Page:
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"Nano" letter in latest Keyboard


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There was a letter criticizing miniature controllers, and software synths in general, in the latest Keyboard. Since there was an invitation to respond, and I don't see the topic here, I'm getting the ball rolling. It's awkward to criticize the letter, because the author gives so much praise to great hardware units. It's almost as though it's implied that to disagree with the letter would be to disparage these great hardware units. But, it strikes me that the entire point of the letter is made in the first sentence: "I just don't see the draw to all the software synthesizers, effects, recording software, and so on." It's perfectly OK not to see the draw, but it's not OK to criticize these things solely on the basis of not 'getting' them. No, I wouldn't take a NanoKey onstage, but it does suit a purpose. And, while the Wavestation and Oberheim Matrix are great instruments, that doesn't mean that Absynth or the Creamware Modular are any less great instruments, so set the snobbery aside. There's room for both in the world. No, you couldn't play a ripping lead on a NanoKey. But you could score a film with one. You could write an album with one (if you can keep it intact long enough, mine drops keys like my dog sheds hair). You could sketch out ideas with one, if you're out somewhere with a laptop. Different tools for different jobs.
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I don't disparage software per se. But it's hard to drum up any enthusiasm for the flood of cheap junk-fealing controllers that have taken over the market.



"I keep wanting to like it's sound, but every demo seems to demonstrate that it has the earth-shaking punch and peerless sonics of the Roland Gaia. " - Tusker


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I can sympathize with him up to a point; as some wise guy said, "Pressing 'Play' does not constitute a performance." I like a fair chunk of most keyboard musics, which includes some of what I call "grid music," created with just a Monome and 2 effects units or the like. Still, I think something vital is lost if you do not play at least one traditional instrument. You lose a vital connection to all previous music in favor of button-pressing. A steady diet of that alone eventually creates cookie-cutter noises whose novelty fades too soon.

I think the original writer is missing the boat. Yeah, I sometimes feel fatigued over wrestling a computer's oddities, but I would not give up either my hardware or softsynths. They have varied strengths I chose for specific reasons. I have no beef with someone who plays off-center controllers or pads; some of the results are wild. I'd just "feel better" if more users had a handle on a better range of things, actually playing a pad-based controller AND a keyboard AND a serious drum like the Mandala, where your human feel and technique tell the rest of the tale. Varying your rig and your approaches prevents 'grid-lock' and keeps everything livelier. I have yet to hear a Tenori-on virtuoso appear, but I'm not counting it out as a Could-Be yet.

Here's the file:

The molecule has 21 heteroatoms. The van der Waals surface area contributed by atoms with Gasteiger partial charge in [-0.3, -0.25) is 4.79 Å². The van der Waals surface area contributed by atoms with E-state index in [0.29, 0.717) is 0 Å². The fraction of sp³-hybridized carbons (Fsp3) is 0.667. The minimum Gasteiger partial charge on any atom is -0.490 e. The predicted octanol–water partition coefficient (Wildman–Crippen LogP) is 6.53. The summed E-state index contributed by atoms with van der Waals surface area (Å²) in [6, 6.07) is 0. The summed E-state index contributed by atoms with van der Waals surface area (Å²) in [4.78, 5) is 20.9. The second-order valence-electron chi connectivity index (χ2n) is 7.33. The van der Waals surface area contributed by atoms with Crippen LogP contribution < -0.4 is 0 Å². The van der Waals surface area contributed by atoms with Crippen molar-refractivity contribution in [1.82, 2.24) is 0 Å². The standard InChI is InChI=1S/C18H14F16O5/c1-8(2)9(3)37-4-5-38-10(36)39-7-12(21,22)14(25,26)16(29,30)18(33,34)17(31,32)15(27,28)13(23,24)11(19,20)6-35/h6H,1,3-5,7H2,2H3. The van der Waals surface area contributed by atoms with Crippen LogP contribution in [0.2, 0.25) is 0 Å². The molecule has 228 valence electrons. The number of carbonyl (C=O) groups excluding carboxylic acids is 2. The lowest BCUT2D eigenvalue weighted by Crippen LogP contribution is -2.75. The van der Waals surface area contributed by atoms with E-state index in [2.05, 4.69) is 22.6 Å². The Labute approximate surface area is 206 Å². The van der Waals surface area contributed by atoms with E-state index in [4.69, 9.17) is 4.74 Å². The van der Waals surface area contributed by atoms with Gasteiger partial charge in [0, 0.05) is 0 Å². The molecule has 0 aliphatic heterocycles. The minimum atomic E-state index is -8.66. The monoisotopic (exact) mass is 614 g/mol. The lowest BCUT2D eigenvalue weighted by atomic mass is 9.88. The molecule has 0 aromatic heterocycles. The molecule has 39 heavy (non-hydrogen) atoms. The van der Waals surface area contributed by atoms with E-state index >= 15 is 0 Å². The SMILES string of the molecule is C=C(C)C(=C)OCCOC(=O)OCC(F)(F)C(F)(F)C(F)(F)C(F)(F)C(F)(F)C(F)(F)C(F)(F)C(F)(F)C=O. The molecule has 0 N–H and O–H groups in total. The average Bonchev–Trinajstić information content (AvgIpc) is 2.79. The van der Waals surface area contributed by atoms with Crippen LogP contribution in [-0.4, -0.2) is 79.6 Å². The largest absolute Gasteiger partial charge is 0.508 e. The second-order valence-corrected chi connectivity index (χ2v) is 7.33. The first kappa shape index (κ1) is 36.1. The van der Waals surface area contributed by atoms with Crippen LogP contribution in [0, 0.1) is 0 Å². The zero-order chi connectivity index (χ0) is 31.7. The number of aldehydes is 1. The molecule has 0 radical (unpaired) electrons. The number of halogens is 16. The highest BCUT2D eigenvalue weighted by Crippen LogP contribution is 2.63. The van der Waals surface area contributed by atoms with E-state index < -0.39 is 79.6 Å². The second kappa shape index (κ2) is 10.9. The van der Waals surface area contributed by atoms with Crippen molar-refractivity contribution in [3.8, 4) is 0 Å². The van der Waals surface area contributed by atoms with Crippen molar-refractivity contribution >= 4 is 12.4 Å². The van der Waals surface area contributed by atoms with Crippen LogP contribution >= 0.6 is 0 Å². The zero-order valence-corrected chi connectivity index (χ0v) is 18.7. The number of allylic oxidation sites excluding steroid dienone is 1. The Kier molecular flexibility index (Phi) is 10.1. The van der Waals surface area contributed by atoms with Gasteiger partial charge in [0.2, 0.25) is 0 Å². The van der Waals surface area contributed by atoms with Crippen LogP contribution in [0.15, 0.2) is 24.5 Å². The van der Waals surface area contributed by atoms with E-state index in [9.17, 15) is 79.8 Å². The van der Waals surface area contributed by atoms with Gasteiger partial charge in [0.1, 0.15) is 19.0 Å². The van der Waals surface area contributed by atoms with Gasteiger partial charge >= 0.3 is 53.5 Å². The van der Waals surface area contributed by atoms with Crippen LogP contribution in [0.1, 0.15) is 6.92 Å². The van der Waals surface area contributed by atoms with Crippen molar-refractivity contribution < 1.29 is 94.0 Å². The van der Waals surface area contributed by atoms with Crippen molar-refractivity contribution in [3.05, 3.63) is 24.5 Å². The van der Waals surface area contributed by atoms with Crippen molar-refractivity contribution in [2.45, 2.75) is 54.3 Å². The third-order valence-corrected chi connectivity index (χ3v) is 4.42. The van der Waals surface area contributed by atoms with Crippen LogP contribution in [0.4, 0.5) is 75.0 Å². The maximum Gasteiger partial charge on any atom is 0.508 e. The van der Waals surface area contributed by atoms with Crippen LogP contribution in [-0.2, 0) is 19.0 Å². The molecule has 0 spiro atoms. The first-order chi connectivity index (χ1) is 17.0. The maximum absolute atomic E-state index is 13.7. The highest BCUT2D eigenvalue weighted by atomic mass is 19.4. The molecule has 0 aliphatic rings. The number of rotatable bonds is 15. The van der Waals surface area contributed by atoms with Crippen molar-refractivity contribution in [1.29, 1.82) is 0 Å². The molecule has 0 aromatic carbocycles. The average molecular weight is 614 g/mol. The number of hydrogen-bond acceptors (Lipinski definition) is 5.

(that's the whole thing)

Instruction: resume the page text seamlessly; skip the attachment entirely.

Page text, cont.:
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Every controller must be thought of in context with every other piece of gear that is connected to while it is being used to make music. The key bed on an old Moog does not exist in a vacuum. It is part of the whole synth. Alter the key bed, and you change something about the sound. Change the output transistors, and the sound changes again.

A former band mate and I were talking about this just recently. Years ago, a mutual music buddy of ours got to using the saxophone preset on an old synth. After his initial wow-this-is-just-like-a-sax fascination wore off, he found that it didnt behave like a real sax. He bought the mouthpiece wind controller and started learning it. It was cool for a while, but soon he wasnt totally digging it. He blamed it on the controller interface limitations, and got a Yamaha WX-5 with the Yamaha synth module. Wow! He was thrilled for a while. While it was better in many ways, he still found it to lacking. So, he got a sax. He has gotten pretty good on it. He still has his WX because it is fun and he makes some good music with it. He was looking for a real saxophone sound, and accidentally discovered that even a real sax is just a controller of sorts.

I am a guitar player, but own a Starr Labs guitar controller as well. No, it doesnt do the guitar thing even passably close, but its capable of so much more! Controllers are sometimes made more capable by dint of their shortcomings. Take step sequencers, for instance. They are the poster children for inherent limitations, but I get a lot out of my Schrittmacher. By its narrowly confining boundaries it forces me to be creative within the framework of its abilities, thereby steering me towards beats and phrasing that I otherwise would not find were I using a more capable controller, be it synthetic or real, whatever that is.

The traveling musician on the plane, using his NanoKey and laptop, will undoubtedly find a musical phrase that he would not have if he were back in his comfortable and way-too-familiar studio. And if you think that his controller is inadequate, check this out - I just bought a used Kurzweil ExpressionMate! I cant wait to see how unlearned I become!


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